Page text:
It seems I've spent the first part of this "Fine Farewell" endeavor studying, and sharing what I've learned...getting the heart of the work established. I've been finding out what people think and figuring out what they might need to know in order for me to fulfill my mission of changing the way Western culture faces Death. This part, while not exactly easy, has been work that feels 'natural' to me. It's all 'right brain'. Juicy, connective. Guiding people into the contemplation of this mystery. I have an affinity for this sort of work. It makes sense to me.
At the end of last year I began focusing more and more on the 'left brain' aspect of it all...and it's been quite the challenge! How does one stay grounded ( yes, I did say grounded....) in the actual mechanics of transactions and negotiations while engaged so deeply in the emotions of this kind of practice?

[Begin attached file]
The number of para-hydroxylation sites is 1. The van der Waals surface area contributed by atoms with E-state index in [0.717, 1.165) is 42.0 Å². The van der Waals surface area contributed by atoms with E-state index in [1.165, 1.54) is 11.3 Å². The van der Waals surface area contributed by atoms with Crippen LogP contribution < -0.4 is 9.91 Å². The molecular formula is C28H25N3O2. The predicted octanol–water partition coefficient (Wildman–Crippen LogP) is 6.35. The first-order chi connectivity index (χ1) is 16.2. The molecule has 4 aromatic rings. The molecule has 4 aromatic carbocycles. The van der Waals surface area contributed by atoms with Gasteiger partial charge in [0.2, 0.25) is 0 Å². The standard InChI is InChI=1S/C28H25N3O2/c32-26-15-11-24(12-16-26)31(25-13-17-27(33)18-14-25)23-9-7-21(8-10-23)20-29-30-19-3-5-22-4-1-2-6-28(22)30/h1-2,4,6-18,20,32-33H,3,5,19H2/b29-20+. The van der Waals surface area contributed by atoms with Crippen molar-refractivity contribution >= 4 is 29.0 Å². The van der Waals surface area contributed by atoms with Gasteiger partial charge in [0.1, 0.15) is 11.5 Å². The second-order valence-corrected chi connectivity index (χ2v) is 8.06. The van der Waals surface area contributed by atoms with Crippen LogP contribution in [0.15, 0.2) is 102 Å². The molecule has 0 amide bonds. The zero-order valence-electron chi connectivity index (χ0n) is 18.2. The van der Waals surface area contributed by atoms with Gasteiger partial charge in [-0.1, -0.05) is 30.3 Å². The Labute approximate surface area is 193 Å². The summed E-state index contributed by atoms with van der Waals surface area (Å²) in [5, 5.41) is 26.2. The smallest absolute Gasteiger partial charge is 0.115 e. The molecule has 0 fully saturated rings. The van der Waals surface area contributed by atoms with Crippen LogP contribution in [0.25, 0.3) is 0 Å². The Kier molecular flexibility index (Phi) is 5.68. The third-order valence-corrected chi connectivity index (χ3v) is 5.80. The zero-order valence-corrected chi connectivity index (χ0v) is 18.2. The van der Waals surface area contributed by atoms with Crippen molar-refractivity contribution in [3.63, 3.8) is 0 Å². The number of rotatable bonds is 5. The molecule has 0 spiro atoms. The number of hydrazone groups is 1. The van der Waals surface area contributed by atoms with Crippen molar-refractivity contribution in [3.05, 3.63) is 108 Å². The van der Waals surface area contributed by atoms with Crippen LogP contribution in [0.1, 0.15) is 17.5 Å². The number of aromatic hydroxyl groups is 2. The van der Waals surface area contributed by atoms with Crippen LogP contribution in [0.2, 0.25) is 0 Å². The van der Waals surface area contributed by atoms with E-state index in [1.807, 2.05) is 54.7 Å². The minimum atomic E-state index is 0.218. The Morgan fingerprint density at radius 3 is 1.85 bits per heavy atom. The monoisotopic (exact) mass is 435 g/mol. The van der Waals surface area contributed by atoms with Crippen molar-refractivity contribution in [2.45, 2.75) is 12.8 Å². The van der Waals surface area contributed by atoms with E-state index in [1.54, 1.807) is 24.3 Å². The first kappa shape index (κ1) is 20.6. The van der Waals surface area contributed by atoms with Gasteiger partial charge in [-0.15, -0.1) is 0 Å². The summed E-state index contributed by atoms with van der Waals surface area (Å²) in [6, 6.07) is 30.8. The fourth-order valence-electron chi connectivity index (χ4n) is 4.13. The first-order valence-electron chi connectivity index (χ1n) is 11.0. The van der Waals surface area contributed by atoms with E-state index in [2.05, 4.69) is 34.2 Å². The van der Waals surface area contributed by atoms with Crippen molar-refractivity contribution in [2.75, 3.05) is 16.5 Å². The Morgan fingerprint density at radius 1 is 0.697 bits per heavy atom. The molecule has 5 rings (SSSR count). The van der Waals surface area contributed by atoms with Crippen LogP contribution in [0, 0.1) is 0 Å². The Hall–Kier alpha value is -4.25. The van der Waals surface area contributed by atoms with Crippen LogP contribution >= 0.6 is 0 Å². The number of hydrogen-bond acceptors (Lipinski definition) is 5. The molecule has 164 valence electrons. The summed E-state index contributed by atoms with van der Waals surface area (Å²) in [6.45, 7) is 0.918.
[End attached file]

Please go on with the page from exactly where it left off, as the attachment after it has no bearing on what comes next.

I've made a lot of shrouds...I keep changing the design bit by bit. I've 'practiced' with them on various friends and neighbors (one of my neighbors in Ashland was quite the willing model...and he told me I should call my business "Duds for Dead Folks"-people just love to find humor in this!). And I've written recently that I'm making shrouds for pets as well. However, the truth is that I haven't sold a whole lot of them yet.
I understand this...it's why I've spent so much time on the education part of this thing. But I want people to be using them.
Well....it's starting to happen.